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will lend him his extraordinary Hand; he shall exalt himfelf, by abandoning and renouncing his own proper Means, and by suffering himself to be raised and elevated by Means purely Celestial : It belongs to our Christian Faith, and not to Seneca's Stoical Virtues, to pretend to this divine and miraculous Metamorphosis.


Of judging of the Death of another.


HEN we judge of another's Courage in Denik,

which, without Doubr, is the most remarkable Action of human Life, we are to take Notice of one Thing, which is, that Men very hardly believe themselves to be arrived to that Period. Few Men die with an Alsurance that it is their last Hour, and there is nothing wherein the Flattery of Hope does more delude us. It never ceases to whisper in our Ears, Others No very refo« have been much sicker without dying; my lyte Asurance · Condition is not so desperate as 'tis thought, at the Article ' and, at the worst, God has wrought other of Death. · Miracles. This happens, by reason that we set too much Value upon ourselves. It seems, to us, as if the Universality of Things were, in some Measure, to suffer by our Annihilation, and that it did commiserate our Condition. Forasmuch as our depraved Sight represents Things to itself after the fame manner, and that we are of Opinion, they stand in as much Need of us, as we do of them; like People at Sea, to whom Mountains, Fields, Cities, Heaven and Earth are tossed at the same Rate as they are :

Provehimur portu, terræque urbesque recedunt .

i. e.

Out of the Port, with a brisk Gale we speed,
Advancing, while the Shores and Towns recede.

Who s Æneid. lib. iii. v. 72.

Who ever saw an old Man, that did not applaud the past, and condemn the present Time, laying the Fault of his Misery and Discontent upon the World, and the Manners of Men ?

Jamque caput quafans grandis suspirat arator,
Et cum tempora, temporibus præfentia confert
Præteritis, laudat fortunas sæpe parentis,
Et crepet antiquum genus ut pietate repletum *.

i. e.
Now the old Ploughman sighs, and shakes his Head,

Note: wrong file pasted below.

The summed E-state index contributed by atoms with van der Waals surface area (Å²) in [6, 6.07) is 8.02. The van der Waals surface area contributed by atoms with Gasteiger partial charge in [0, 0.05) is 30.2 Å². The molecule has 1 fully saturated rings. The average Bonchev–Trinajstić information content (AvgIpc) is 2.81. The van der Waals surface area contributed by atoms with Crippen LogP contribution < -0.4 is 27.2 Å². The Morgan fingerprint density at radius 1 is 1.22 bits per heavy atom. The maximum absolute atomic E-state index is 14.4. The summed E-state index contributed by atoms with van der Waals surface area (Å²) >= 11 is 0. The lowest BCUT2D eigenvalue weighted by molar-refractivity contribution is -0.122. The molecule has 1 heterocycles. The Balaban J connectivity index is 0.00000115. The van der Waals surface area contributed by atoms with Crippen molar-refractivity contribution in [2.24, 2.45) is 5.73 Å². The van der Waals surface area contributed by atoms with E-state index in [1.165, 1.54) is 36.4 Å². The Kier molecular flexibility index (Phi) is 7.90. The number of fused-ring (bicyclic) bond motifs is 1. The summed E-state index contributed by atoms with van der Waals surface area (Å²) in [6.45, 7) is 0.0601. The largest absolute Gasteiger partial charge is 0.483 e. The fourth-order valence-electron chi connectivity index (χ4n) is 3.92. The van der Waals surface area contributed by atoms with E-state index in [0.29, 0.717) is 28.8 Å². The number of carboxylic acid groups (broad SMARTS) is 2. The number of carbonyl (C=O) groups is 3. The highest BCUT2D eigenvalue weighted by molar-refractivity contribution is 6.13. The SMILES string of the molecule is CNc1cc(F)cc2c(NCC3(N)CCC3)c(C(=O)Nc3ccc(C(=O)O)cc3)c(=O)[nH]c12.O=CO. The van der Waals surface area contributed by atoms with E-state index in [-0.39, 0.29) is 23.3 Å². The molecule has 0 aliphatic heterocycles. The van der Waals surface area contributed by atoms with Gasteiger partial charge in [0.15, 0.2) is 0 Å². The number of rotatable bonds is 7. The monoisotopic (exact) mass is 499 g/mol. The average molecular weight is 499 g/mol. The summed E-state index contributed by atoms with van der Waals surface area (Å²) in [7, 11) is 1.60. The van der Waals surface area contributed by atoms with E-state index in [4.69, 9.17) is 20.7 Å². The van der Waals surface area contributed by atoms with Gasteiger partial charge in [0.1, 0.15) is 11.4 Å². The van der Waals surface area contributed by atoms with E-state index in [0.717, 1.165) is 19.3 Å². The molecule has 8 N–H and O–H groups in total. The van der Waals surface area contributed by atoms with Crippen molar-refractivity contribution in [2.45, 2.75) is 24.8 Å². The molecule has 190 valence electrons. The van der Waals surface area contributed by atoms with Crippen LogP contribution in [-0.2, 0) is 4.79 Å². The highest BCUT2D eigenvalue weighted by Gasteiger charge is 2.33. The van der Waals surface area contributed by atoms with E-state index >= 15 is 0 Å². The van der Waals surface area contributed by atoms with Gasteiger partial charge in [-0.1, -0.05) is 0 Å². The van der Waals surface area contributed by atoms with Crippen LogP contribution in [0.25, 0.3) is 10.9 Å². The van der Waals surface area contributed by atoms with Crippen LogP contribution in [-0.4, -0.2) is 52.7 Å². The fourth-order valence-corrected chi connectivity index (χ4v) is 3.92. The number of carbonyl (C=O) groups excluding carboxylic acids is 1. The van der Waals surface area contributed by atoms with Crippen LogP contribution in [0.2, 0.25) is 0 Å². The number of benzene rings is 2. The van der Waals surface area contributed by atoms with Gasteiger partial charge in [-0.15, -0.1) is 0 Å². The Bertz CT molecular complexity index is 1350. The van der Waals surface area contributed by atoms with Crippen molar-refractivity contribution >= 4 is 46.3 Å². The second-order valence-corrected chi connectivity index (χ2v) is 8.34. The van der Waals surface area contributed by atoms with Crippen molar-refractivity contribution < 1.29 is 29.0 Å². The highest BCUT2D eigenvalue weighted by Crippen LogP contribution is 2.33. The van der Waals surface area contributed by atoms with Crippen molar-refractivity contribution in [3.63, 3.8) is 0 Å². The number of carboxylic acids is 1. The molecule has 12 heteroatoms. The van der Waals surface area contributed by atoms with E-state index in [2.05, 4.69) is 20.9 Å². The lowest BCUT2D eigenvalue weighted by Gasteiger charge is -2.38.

And, present Times comparing with thofe fled,
His Predecessors Happiness does praise,
And the great Piety of that old Race.
We draw all Things along with us į whence it follows,

that we consider our Death as a very great The important Consequences Thing, and that does not so easily pass, nor Men are apt to without the folemn Consultation of the Stars : ascribe to their Tot circa unum caput tumultuantes Deos; as if Death.

there was a Rout among so many of the Gods about the Life of one Man, and the more we value ourselves, the more we think so. "What ! Thall fo much

Knowledge be lost, with so much Damage to the World, « without a particular Concern of the Destinies ? Does so s rare and exemplary a Soul cost no more the killing,

than one that is vulgar, and of no Use to the Public? • This Life that protects so many others, upon which fo ! many other Lives depend, that imploys so vast a Num• ber of Men in his Service, and that fills so many Places ; I shall it drop off

, like one that hangs but by its own fin“ gle Thread?' None of us lays it enough to Heart, that we are but one. Thence proceeded thefe Words of Cæfar to his Pilot, more tumid than the Sea that threatened him.

Italian si cælo authore recufas,
Me pete : Sola tibi caufa hæc eft jufta timoris,
Vektorem non nosle tuum, perrumpe procellas
Tutela secure mei

i Lucret. lib. ii. v. 1164.

u Lucan. lib. v. Va 579.

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If thou to fail to Italy decline
Under the Gods Protection, trust to mine;
The only just Cause that thou haft to fear,
Is that thou dost not know thy Passenger ;
But I being now aboard, tho’ Neptune raves,
Fear not to cut thro' the tempestuous Waves.
And these,

credit jam digna pericula Cæfar
Fatis elje suis : Tantusque evertere (dixit)
Me super labor eft, parva quem puppe sedentem,
Tam magno petiere mari,

i. e.
These Dangers, worthy of his Destiny,
Cæfar did now believe, and then did cry,
What, is it for the Gods a Task so great
To overthrow me, that, to do the Feat,
In a poor little Bark they must be fain
Here to surprise me on the swelling Main?

The Sun's And that idle Fancy of the Public, that the Mourning for Sun mourned for his Death a whole Year ;

the Death of

Ille etiam extin&to miseratus Cæfare Romam,
Cùm caput obscurâ nitidum ferrugine texit *.

i. e.
The Sun, when Cafar fell, was touch'd for Rome